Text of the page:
Review this explanation and see if you spot the false cause:

“Jane goes to the supermarket. She likes to eat sample foods there. After going home and preparing dinner Jane weighs herself. She has gained weight. Jane only ate the sample food at the supermarket. Jane enjoys making only fatty foods. She concludes that the food she ate at the supermarket caused her to gain weight.”

Now could Jane be correct? Of course. But could she also be incorrect? Yes, she could also be incorrect. In this case she is. What is more likely to be the cause of her gaining weight? Remember the part that says, “Jane enjoys only making fatty foods”? Well it is more likely that the fatty foods she likes to cook is the cause behind her weight gain. She could also not exercise or have some sort of medical condition. But for her to conclude that the sample food at the supermarket is the sole cause of her weight gain is a fine example of the false cause. Jane didn’t bother to look at other causes and certainly made an incorrect assumption.


Let’s look at a more sneaky example:

“Bill is bored one night and decides to go roller skating. Bill always loved going out when he is bored. When he arrives at the skating establishment he gets excited. He starts skating and feels joy. Bill declares that skating is what made him happy.”

Sounds reasonable enough, right? Think again. It is a sneaky example because at first glance some people might say that there is no logical fallacy here. Well just because he committed the logical fallacy doesn’t mean it is necessarily a bad thing. Remember that Bill loves to go out when he is bored. So is it really the skating that causes his happiness or is just the act of going out? It is going out because the only thing we know about Bill is that he likes to go out and that skating really doesn’t have much to do with his happiness. He could like skating but the skating in of itself didn’t dictate how happy he felt as he could have skated at home.

Now we need to look at a more real world example. We need something that will help us look at situations another way if we haven’t already. Sometimes the false cause can create a stereotype or a falsehood that can insult some people or put people into a box. Here is a pretty good example:

“So many black people have won track and field events! Black people are fast!”

Do you see the false cause here? The statement is generalizing and is indeed a false cause but it is also a racial stereotype. This implies that because there are many black people who have won track and field events that speed is inherently a black trait. Of course this statement is not only a logical fallacy but utter nonsense. Many have competed in track and field events who were not black people and many of those people are faster than the average person.


Another example of this logical fallacy in action is the false cause that is turned into a weapon. Often times what we see is that the false cause tends to come in the form of stereotypes of the strawman and/or ad hominem logical fallacy course. When we witness this it isn’t a bad idea in some cases to call it like we see it. Take this example and see if you can spot the false cause:

“Those damn white people! Their ancestors enslaved and killed people! White people are evil!”

Do you see now how the false cause can be used as a weapon? This statement implies that because there were some white people, but certainly not all, who engaged in horrible acts that all white people must be evil. In fact the statement doesn’t just imply this but push this off as an absolute fact. Now of course this sort of statement can come in the form of an angry outburst or misinformation and maybe even perhaps some personal bias. The reason is irrelevant. All that matters is that we know this is a false cause and isn’t true as all white people are not inherently evil or enslaved and killed people.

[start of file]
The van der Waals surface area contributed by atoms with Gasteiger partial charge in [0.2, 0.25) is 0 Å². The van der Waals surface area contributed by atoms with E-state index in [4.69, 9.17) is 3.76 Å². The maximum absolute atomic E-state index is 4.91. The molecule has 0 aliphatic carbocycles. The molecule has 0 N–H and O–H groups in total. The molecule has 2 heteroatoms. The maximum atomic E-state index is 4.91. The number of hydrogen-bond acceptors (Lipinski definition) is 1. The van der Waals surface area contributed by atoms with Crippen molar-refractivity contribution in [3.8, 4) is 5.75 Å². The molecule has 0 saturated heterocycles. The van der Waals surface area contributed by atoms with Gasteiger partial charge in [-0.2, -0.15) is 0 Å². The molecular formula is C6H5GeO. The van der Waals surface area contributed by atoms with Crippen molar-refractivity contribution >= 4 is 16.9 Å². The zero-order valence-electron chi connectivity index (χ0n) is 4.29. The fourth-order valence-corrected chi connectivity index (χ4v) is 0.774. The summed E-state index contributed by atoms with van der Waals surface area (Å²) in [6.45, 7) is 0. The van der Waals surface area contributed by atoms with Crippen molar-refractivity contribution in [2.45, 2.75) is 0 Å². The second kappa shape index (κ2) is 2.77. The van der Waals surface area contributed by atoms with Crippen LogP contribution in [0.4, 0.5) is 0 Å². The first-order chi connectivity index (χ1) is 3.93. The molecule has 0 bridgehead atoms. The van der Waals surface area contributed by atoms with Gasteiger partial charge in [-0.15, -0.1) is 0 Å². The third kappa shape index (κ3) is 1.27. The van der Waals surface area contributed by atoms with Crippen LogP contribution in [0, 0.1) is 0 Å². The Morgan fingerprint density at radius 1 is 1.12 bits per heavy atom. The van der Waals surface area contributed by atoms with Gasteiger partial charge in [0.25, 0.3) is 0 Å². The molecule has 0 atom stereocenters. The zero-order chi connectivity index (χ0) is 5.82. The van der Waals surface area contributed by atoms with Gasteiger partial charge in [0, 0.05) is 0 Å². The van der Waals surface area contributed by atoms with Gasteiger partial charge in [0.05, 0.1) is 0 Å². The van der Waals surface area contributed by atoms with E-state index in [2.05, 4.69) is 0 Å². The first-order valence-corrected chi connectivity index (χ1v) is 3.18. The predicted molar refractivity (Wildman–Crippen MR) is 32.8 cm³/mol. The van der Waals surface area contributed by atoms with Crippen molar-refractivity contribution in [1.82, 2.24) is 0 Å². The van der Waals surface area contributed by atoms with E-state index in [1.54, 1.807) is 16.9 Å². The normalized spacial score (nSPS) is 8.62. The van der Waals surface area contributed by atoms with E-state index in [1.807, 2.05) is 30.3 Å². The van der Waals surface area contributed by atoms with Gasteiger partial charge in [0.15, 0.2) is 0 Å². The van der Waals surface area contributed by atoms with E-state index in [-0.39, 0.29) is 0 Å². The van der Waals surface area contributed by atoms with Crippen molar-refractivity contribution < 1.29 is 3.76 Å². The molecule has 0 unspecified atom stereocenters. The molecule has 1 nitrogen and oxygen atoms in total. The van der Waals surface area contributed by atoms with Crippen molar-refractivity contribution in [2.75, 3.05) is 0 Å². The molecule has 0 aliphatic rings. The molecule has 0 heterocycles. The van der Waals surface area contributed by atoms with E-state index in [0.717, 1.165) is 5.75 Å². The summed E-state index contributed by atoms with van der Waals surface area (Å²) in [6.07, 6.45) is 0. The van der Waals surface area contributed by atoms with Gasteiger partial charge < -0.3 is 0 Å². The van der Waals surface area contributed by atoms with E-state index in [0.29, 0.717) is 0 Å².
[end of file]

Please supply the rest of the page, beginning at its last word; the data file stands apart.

Now we get to the juicy part. This is where the false cause can be utilized as a defense mechanism. Often times we see this false cause fallacy used in this case to try to deflect and cast a broad shadow on an issue or a person(s). Take a look at this example and see if you spot the false cause:

“It’s not you that I don’t like. Please don’t be offended. Men are always trying to hit on me! Men are nothing but horn dogs who just want to get in my pants! Men frighten me!”

Not only is this statement is broad generalization, not representative of reality for all men or really logical but this is also used in concert with a potential appeal to emotion logical fallacy. The person here is trying to manipulate another person into believing that it isn’t them they don’t like but it’s just men in general and the “please don’t be offended” part is just icing on the cake. Is it really true that every man on Earth wants to try to have sex with this person? Is it really true that all men are nothing but horny beasts or that every man this person has come across has tried to make a pass at them? Of course not.

In conclusion being guilty of this logical fallacy isn’t inherently bad. However being guilty of this fallacy while using it as a sword or a shield is questionable behavior. Try not to be the false cause devil.

Thanks for reading!



Dion McNeil is a writer for the Soap Box Corner. Dion is a 29 year old stay at home dad who specializes in psychology and social issues. If you want to contact Dion please do so at phalanxmedia@mail.com or feel free to comment, discuss and share. As always please be skeptical, question everything and always be rational.




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The Logical Fallacy Series: The Scottish People

Logical Fallacy Series: The Scottish People

By: Dion McNeil